KARACHI: Chief Minister Murad Ali Shah told the Sindh Assembly on Wednesday that his government had received Rs505 billion out of the federal government’s revised promise for Sindh’s share of Rs631bn at the dying moments of the current fiscal, and the province had yet to receive Rs126bn from Islamabad.
“I pray that may federal government achieve its targets, else it will make our financial difficulties worse,” said Mr Shah while delivering a policy statement on the third day of the debate on the next fiscal’s budget he had presented last week.
Mr Shah said his government had received another instalment of Rs13bn from Islamabad that took the total to Rs505bn, some Rs126bn less than Sindh’s share from Islamabad, which had already been slashed by the federal government by Rs35bn — from original Rs666bn to Rs631bn.
He said the federal government’s wavering attitude vis-à-vis such vital economic and financial issues was creating issues with the provincial government.
Mr Shah said his government was trying to achieve its collection targets and hoped the relevant authorities would succeed.
He lamented that the opposition made personal attacks targeting him, but he hoped such attitudes would be avoided in the future.
He appealed to the lawmakers to help his government in eradicating the stubbornly persistent scourge of polio from the province.
PPP lawmaker urges govt to address child mortality in Thar
CM Shah appreciated the house for seriously taking part in the debate on the next fiscal’s budget at a time when such a debate was not possible in Islamabad and other provinces. He said 42 speakers from either side of the aisle had already spoken in the house in the past two days.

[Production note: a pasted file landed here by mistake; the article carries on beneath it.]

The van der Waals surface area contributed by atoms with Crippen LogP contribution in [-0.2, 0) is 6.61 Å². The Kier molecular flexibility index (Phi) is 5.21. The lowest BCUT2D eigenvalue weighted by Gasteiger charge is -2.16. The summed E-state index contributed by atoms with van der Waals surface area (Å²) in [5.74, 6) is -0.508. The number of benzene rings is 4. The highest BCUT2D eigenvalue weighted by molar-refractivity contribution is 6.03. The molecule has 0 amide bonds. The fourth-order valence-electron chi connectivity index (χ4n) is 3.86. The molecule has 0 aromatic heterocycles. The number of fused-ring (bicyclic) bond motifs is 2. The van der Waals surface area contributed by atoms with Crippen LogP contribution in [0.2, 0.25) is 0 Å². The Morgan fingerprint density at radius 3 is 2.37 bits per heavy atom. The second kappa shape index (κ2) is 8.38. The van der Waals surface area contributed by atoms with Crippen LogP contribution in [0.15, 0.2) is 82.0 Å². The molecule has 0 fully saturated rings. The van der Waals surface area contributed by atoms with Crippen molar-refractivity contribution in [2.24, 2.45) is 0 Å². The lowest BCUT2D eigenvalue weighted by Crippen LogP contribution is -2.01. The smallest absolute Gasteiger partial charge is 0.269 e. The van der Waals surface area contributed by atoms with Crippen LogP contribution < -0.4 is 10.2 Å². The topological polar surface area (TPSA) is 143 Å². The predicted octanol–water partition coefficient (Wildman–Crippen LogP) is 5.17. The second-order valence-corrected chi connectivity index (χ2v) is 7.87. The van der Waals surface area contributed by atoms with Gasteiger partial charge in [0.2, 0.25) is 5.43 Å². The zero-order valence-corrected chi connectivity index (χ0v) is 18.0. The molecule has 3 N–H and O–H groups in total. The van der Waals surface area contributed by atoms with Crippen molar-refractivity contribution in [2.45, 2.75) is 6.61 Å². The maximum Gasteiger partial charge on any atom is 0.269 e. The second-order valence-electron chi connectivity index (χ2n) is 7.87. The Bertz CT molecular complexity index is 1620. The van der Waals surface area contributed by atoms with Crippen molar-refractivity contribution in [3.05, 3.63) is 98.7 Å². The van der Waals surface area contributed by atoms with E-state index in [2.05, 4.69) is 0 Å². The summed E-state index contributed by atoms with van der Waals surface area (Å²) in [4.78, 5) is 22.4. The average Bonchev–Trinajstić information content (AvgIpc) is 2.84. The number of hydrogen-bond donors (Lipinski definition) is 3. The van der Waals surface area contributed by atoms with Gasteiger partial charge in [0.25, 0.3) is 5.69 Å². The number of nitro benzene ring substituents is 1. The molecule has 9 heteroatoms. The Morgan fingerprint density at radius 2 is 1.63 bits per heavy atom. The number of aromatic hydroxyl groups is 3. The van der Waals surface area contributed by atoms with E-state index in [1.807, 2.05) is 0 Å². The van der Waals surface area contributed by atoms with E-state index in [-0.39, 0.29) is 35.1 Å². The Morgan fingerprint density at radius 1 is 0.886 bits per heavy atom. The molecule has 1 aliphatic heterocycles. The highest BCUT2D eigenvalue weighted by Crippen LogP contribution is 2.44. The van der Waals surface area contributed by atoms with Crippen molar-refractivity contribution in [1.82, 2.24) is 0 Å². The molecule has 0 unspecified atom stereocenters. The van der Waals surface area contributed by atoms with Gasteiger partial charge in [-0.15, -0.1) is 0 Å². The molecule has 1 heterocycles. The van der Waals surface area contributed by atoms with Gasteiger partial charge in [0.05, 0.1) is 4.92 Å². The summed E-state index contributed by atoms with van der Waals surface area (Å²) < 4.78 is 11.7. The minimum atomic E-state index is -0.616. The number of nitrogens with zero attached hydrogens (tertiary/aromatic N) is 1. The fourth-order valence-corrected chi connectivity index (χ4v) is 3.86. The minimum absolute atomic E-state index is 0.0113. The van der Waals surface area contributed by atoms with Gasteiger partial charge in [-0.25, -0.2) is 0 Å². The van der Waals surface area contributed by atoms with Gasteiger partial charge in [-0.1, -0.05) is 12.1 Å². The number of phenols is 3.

On Wednesday, some 25 members belonging to the treasury and the opposition benches, totalling 67 out of the house’s 168 members, spoke on the third day of the budget debate.
Opposition cheers PPP lawmaker
Pakistan Peoples Party’s Rana Hameer Singh’s speech forced the lawmakers sitting on the other side of the house to thump their desks when he said the vision of ex-prime minister Benazir Bhutto was not being applied in letter and spirit by the PPP-led Sindh government in saving children in Thar.
He said deaths of children in the desert district were on the rise despite the fact there were hospitals and dispensaries in its seven talukas.
Mr Singh said it was about time to effectively implement the lady health workers’ programme as conceived by the late Benazir Bhutto in 1994.
“Deaths of children are much fewer in the region where LHWs programme is being implemented effectively,” he said.
Besides, he said instead of punishing quacks, the government should design training courses for such individuals to help the government in improving health delivery service as the provincial government still lacked infrastructure mandatory for providing better healthcare to the people in remote regions.
He said 26 of the 68 union councils of Thar had sweet water and the government should design a “sweet water belt” to make the desert green.
He also demanded early remodelling of Nara Canal, which had hit snags for many years. Mr Singh said the issue of enemy property had not been resolved despite a lapse of 45 years and demanded its resolution. PPP’s Naeem Kharal said despite financial difficulties created by the federal government, the Sindh government had composed a balanced budget that offered hope instead of depression created by the federal budget.